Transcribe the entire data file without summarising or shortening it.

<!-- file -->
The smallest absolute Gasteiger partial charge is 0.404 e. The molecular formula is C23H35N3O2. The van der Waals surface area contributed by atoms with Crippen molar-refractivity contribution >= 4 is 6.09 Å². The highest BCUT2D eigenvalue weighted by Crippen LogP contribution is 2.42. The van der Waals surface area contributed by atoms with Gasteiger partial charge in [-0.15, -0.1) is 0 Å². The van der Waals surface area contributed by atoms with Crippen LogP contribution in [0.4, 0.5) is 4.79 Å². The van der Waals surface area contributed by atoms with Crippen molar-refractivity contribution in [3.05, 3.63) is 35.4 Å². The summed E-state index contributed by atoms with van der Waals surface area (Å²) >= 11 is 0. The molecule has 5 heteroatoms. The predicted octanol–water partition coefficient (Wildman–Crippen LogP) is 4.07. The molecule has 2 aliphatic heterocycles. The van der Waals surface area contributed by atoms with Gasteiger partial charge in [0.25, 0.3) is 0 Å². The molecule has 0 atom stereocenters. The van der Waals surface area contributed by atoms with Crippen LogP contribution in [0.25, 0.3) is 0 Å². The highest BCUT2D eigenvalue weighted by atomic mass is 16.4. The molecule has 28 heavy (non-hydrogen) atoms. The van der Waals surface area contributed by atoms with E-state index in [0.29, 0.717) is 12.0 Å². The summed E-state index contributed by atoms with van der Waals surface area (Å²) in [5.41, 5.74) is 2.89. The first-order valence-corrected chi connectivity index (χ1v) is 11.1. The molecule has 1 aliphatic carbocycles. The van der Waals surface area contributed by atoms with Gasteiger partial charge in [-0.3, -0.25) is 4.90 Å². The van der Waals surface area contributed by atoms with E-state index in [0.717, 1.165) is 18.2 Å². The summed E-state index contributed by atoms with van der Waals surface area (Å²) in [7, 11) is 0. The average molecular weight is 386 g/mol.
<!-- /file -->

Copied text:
The smallest absolute Gasteiger partial charge is 0.404 e. The molecular formula is C23H35N3O2. The van der Waals surface area contributed by atoms with Crippen molar-refractivity contribution >= 4 is 6.09 Å². The highest BCUT2D eigenvalue weighted by Crippen LogP contribution is 2.42. The van der Waals surface area contributed by atoms with Gasteiger partial charge in [-0.15, -0.1) is 0 Å². The van der Waals surface area contributed by atoms with Crippen LogP contribution in [0.4, 0.5) is 4.79 Å². The van der Waals surface area contributed by atoms with Crippen molar-refractivity contribution in [3.05, 3.63) is 35.4 Å². The summed E-state index contributed by atoms with van der Waals surface area (Å²) >= 11 is 0. The molecule has 5 heteroatoms. The predicted octanol–water partition coefficient (Wildman–Crippen LogP) is 4.07. The molecule has 2 aliphatic heterocycles. The van der Waals surface area contributed by atoms with Gasteiger partial charge in [0.25, 0.3) is 0 Å². The molecule has 0 atom stereocenters. The van der Waals surface area contributed by atoms with Crippen LogP contribution in [0.25, 0.3) is 0 Å². The highest BCUT2D eigenvalue weighted by atomic mass is 16.4. The molecule has 28 heavy (non-hydrogen) atoms. The van der Waals surface area contributed by atoms with E-state index in [0.29, 0.717) is 12.0 Å². The summed E-state index contributed by atoms with van der Waals surface area (Å²) in [5.41, 5.74) is 2.89. The first-order valence-corrected chi connectivity index (χ1v) is 11.1. The molecule has 1 aliphatic carbocycles. The van der Waals surface area contributed by atoms with Gasteiger partial charge in [-0.3, -0.25) is 4.90 Å². The van der Waals surface area contributed by atoms with E-state index in [0.717, 1.165) is 18.2 Å². The summed E-state index contributed by atoms with van der Waals surface area (Å²) in [7, 11) is 0. The average molecular weight is 386 g/mol.